A film full of male testosterone leaves little room for the female roles, in any other typical film but not this one. The women a have remarkable influence in Micky’s journey. From his level headed red head girlfriend (Adams) and his disapproving mother. Leo is fantastic, with her well-crafted ad superbly performance; she deserves every inch of her 2011 academy award. Adams on the other hand, equally as astonishing but on completely different levels. While she plays this cliché “against all odds” character, she has entire control and executes her support for Micky and disregard for his family tremendously.

Although conforming to a Rocky-style template, as it has been compared to, The Fighter is as much a family drama as traditional boxing movie and is all the richer and more entertaining for it, with an ensemble cast of highly memorable characters. Both films do evolve around working class men trying to accomplish a life in boxing, although are better known for taking punishment and beating rather than wining matches. It emphasises on the gritty working class America in the 80’s and 90’s with the pressures to have The American Dream, whatever that dream may be. Then the cliché trials and tribulations, how they end up with an once-in-a-lifetime chance at a title shot and to be fair it wouldn’t be a good character study if there wasn’t good news at the end.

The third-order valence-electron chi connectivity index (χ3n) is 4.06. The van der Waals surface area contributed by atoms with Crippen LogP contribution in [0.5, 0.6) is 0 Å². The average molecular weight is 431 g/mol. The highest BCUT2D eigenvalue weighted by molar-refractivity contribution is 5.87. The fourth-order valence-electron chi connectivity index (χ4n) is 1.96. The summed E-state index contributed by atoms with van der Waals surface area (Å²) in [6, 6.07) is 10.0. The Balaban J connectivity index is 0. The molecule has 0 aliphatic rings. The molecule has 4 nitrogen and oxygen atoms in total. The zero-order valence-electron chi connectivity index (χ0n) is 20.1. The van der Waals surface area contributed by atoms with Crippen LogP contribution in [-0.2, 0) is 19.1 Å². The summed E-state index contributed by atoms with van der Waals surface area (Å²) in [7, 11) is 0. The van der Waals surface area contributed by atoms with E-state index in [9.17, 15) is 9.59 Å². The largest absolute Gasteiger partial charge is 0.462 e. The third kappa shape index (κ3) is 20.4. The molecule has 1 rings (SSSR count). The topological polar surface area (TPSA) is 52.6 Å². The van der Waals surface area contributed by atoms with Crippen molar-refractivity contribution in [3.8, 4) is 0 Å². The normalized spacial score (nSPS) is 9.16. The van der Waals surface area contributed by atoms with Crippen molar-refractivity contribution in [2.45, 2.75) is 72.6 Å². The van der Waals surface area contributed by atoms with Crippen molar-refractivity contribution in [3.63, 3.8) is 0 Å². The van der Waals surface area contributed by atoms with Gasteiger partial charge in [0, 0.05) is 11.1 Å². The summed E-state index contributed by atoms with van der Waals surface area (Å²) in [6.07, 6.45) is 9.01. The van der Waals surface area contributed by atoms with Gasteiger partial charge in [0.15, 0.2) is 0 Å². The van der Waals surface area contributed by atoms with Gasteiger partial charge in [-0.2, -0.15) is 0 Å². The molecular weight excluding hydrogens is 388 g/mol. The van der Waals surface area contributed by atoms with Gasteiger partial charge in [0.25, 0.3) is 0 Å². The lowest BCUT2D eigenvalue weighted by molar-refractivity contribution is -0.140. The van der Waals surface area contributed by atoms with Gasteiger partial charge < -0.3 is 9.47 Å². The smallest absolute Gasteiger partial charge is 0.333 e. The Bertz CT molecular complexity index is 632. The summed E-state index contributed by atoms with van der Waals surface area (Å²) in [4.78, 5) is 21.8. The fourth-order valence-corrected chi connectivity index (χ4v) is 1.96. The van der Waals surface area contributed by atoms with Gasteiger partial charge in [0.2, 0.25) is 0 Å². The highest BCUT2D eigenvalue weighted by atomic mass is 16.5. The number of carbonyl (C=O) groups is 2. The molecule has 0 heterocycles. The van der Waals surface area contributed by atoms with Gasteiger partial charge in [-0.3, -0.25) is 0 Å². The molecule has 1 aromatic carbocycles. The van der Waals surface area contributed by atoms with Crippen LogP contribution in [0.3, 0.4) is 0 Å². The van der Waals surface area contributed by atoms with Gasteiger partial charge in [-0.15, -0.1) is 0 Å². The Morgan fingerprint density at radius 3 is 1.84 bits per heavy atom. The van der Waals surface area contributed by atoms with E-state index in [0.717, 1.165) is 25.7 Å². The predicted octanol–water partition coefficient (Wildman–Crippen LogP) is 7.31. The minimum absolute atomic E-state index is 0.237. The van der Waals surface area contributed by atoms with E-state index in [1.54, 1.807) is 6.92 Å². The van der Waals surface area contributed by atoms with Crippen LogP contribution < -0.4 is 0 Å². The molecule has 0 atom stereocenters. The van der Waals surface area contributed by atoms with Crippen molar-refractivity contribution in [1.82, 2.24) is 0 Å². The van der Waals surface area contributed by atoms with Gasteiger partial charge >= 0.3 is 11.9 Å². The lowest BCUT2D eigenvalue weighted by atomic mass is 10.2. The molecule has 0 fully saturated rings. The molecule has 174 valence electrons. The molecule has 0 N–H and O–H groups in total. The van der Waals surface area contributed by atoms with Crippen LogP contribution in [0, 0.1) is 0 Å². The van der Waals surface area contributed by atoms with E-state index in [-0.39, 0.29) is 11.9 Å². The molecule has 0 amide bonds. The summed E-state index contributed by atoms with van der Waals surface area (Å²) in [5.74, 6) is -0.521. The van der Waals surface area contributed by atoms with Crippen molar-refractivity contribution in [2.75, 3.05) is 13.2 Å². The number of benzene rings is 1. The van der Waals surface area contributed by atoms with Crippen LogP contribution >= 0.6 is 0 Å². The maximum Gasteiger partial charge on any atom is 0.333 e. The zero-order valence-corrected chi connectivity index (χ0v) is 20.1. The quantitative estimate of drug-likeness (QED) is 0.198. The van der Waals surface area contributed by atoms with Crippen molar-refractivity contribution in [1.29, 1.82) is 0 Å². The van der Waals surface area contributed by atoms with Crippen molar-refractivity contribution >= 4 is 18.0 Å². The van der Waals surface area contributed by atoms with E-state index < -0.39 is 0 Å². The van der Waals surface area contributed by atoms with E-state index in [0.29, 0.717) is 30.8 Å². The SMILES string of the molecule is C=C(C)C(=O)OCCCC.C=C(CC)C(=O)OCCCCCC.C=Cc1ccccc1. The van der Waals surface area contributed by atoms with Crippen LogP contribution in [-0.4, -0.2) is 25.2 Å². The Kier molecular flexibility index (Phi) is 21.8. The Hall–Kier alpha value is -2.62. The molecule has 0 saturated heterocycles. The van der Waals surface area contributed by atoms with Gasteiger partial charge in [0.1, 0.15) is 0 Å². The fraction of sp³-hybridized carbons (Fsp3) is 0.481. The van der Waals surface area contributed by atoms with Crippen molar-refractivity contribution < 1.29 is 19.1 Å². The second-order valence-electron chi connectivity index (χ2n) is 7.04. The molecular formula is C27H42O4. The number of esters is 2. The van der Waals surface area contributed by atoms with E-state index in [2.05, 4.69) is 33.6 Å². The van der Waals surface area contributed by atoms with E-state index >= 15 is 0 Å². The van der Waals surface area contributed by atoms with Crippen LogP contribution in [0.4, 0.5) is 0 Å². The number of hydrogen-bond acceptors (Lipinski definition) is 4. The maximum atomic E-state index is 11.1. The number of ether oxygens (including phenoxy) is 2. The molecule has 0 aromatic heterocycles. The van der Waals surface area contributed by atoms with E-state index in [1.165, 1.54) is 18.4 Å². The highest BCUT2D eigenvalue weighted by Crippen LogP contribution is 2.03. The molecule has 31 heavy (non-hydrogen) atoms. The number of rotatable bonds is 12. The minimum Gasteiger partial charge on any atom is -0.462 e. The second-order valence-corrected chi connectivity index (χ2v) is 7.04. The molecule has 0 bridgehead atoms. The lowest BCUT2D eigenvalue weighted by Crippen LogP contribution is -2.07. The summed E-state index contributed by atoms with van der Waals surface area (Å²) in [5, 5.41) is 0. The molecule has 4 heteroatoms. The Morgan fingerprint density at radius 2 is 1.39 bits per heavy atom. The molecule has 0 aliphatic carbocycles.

The conventional story of a low-point boxer getting ferocious beatings in the ring to a temporary abandonment of the sport, to then giving it one last try and finally getting somewhere; to get the win they deserve at the end of all the turmoil. This immediately makes the film less interesting but with all the hype I had to see it and am glad I did. Just like in 127 hours, whenever there's a film based on real people, it's practically a law now to show a celebratory photograph of these real people over the closing credits. They are recognisable as the real deal, though obviously not as attractive as the stars playing them. I feel this adds to the real authenticity of the film and realisation that it’s not just a film but was someone’s life story. O. Russell turned it into a riveting, inspirational and absorbingly entertaining film. He combines essences of both emotionally drained and powerfully strong to create a memorable and worthwhile film.
Result: A knockout of pure power and emotion. A triumph for O. Russell.